"With virtualization, we no longer have to manage each individual server's hardware," Foran said. "There is some additional overhead in managing virtual machines, switching them between server/server, but that's offset by other savings, like test-and-release software deployment and upgrades."

Currently, FSW's servers are 32-bit, Intel-based Dell Inc. and Hewlett-Packard Co. boxes. Any new servers purchased will be 64-bit and will probably have an HP label. Dell's service has been very reliable, Foran said, but HP's servers have performed better for FSW. Advanced Micro Devices Inc.'s boxes will be evaluated.

The implementation phase of the infrastructure overhaul took four months. The VMware rollout happened in a matter of a few weeks, but database integration ate up loads of time. FSW had been running too many databases, including Microsoft Access and SQL Server, Pervasive Advantage Database Server and others. Foran had to hire outside developers to write hooks for all the databases and centralize them into one customized master database.

"The custom database serves as the non-profit equivalent of ERP [enterprise resource planning] and CRM [customer resource management]," Foran said. "It tracks all the information that we need to report to the state, to our donors and so on, all in a HIPAA security-compliant framework."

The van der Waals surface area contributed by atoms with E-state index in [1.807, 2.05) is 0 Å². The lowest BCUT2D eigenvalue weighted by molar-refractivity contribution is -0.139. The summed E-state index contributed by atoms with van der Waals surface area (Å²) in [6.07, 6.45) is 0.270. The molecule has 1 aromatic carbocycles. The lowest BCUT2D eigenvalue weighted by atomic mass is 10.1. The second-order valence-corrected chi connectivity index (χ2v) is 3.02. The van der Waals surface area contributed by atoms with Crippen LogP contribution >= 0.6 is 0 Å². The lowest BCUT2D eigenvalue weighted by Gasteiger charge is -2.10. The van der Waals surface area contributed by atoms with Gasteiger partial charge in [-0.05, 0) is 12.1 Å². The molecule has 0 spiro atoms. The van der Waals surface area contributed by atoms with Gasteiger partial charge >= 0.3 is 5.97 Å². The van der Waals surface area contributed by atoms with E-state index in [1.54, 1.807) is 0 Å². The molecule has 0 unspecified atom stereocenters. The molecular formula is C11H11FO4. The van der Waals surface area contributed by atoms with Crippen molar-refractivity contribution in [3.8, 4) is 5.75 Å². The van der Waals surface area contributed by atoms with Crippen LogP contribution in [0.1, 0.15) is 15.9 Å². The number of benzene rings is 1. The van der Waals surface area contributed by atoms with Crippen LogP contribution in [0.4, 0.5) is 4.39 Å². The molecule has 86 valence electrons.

Next on the IT makeover agenda is Linux and open source desktops. At this point, any employee who wants to be an early adopter has been given 2.0 on Linux desktops. Then, OpenOffice will be given to employees who do mostly word processing, e-mail and Web browsing. Employees who use complex applications, particularly those in financial or marketing departments, will be the last to be switched and will have access to both Microsoft and Linux desktops.

Foran has used OpenOffice since its 1.0 release. The 2.0 release is a big improvement, he said, with fewer formatting differences from Microsoft Office. "In 1.1 you'd import a Word document, and you didn't know what you were looking at," he said. "In 2.0, it's very slick, and every issue seems to have been resolved, aside from really serious customizations."

The decision to switch to open source alternatives and server virtualization was a risk, but it's paid off well for FSW. Foran sums up why: "We spent the least amount of money possible and still got the enterprise-level infrastructure that our business needs."